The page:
O God, you are transcendent and immanent. You are totally other; totally different from us. But you are also Immanuel, God with us. You were delighted to dwell among us in the person of your Son, Jesus Christ. What grace! You are the God who comes close. Lord, come close to our national leaders. Come close to the justices that sit on the Supreme Court. Come close to those in the Senate and in the House of Representatives. Come close to our local leaders – our police departments, mayors, and governors. Come close, dear Master, to those in laboratories that are feverishly developing a vaccine for this virus. Come close, Dear God, to peaceful protestors, the abused, the hungry, the bewildered, the outraged, the motherless, the fatherless, the dying, the mourning, the widow, the disabled, the oppressed, and the immigrant. Lord, come close to us, in cul-de-sacs, hamlets, towns, rural areas, cities, and suburbs.  Come close, dear Lord, to those who are easing back into the workplace with trepidation. Omnipresent Lord, please share your closeness with all of us, everyone on the face of this globe. In Jesus’ majestic and mighty name, Amen.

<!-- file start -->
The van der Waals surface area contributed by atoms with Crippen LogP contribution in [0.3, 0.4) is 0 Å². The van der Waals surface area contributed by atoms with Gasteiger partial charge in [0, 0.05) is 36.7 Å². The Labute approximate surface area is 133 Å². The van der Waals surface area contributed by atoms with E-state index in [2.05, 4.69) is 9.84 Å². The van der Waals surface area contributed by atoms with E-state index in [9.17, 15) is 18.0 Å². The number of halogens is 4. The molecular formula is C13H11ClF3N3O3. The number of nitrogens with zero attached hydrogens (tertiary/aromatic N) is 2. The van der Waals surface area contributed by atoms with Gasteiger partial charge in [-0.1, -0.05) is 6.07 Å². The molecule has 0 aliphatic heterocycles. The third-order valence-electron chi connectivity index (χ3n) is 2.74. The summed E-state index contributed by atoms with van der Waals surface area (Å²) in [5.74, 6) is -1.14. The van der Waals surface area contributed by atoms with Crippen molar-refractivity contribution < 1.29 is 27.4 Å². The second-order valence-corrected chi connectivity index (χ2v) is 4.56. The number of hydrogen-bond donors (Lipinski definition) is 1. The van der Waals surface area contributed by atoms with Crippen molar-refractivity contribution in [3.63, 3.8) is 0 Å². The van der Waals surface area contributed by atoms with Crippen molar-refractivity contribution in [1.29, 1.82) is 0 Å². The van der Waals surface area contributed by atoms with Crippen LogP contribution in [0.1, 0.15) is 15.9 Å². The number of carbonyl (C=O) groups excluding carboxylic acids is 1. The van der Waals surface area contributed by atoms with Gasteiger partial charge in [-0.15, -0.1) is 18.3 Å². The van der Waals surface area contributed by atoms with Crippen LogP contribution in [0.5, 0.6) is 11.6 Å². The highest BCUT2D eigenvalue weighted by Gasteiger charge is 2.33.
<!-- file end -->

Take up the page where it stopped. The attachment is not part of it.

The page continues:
Prayer for Humility and Wisdom